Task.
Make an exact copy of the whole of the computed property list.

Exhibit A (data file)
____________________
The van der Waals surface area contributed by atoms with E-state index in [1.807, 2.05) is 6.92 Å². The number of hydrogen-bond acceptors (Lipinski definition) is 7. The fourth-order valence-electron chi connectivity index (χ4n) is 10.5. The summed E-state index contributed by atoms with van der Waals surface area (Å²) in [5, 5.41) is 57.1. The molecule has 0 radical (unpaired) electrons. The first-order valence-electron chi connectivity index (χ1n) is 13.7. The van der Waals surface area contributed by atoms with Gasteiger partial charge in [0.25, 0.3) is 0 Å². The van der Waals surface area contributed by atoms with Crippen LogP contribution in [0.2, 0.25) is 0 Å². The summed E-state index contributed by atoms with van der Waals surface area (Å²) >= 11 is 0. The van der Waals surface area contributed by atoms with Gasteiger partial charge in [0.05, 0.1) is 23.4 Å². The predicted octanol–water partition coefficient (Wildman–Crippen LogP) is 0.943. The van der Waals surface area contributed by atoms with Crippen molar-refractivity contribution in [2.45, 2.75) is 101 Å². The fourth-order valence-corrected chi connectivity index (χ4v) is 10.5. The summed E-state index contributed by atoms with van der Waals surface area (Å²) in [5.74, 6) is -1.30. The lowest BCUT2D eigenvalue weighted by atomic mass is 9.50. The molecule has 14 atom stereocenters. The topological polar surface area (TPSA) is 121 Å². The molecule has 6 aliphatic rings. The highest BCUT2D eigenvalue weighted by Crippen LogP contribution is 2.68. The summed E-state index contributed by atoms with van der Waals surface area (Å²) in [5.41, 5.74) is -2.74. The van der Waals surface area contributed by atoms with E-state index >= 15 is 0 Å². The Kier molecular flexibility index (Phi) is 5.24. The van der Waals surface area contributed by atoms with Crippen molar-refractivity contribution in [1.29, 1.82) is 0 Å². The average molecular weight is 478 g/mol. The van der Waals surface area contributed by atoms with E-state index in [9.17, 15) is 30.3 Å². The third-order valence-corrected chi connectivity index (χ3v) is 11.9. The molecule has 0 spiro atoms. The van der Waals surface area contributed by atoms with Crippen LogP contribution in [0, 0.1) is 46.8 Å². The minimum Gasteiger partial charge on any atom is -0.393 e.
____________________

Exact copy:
The van der Waals surface area contributed by atoms with E-state index in [1.807, 2.05) is 6.92 Å². The number of hydrogen-bond acceptors (Lipinski definition) is 7. The fourth-order valence-electron chi connectivity index (χ4n) is 10.5. The summed E-state index contributed by atoms with van der Waals surface area (Å²) in [5, 5.41) is 57.1. The molecule has 0 radical (unpaired) electrons. The first-order valence-electron chi connectivity index (χ1n) is 13.7. The van der Waals surface area contributed by atoms with Gasteiger partial charge in [0.25, 0.3) is 0 Å². The van der Waals surface area contributed by atoms with Crippen LogP contribution in [0.2, 0.25) is 0 Å². The summed E-state index contributed by atoms with van der Waals surface area (Å²) >= 11 is 0. The van der Waals surface area contributed by atoms with Gasteiger partial charge in [0.05, 0.1) is 23.4 Å². The predicted octanol–water partition coefficient (Wildman–Crippen LogP) is 0.943. The van der Waals surface area contributed by atoms with Crippen molar-refractivity contribution in [2.45, 2.75) is 101 Å². The fourth-order valence-corrected chi connectivity index (χ4v) is 10.5. The summed E-state index contributed by atoms with van der Waals surface area (Å²) in [5.74, 6) is -1.30. The lowest BCUT2D eigenvalue weighted by atomic mass is 9.50. The molecule has 14 atom stereocenters. The topological polar surface area (TPSA) is 121 Å². The molecule has 6 aliphatic rings. The highest BCUT2D eigenvalue weighted by Crippen LogP contribution is 2.68. The summed E-state index contributed by atoms with van der Waals surface area (Å²) in [5.41, 5.74) is -2.74. The van der Waals surface area contributed by atoms with E-state index >= 15 is 0 Å². The Kier molecular flexibility index (Phi) is 5.24. The van der Waals surface area contributed by atoms with Crippen molar-refractivity contribution in [1.29, 1.82) is 0 Å². The average molecular weight is 478 g/mol. The van der Waals surface area contributed by atoms with E-state index in [9.17, 15) is 30.3 Å². The third-order valence-corrected chi connectivity index (χ3v) is 11.9. The molecule has 0 spiro atoms. The van der Waals surface area contributed by atoms with Crippen LogP contribution in [0, 0.1) is 46.8 Å². The minimum Gasteiger partial charge on any atom is -0.393 e.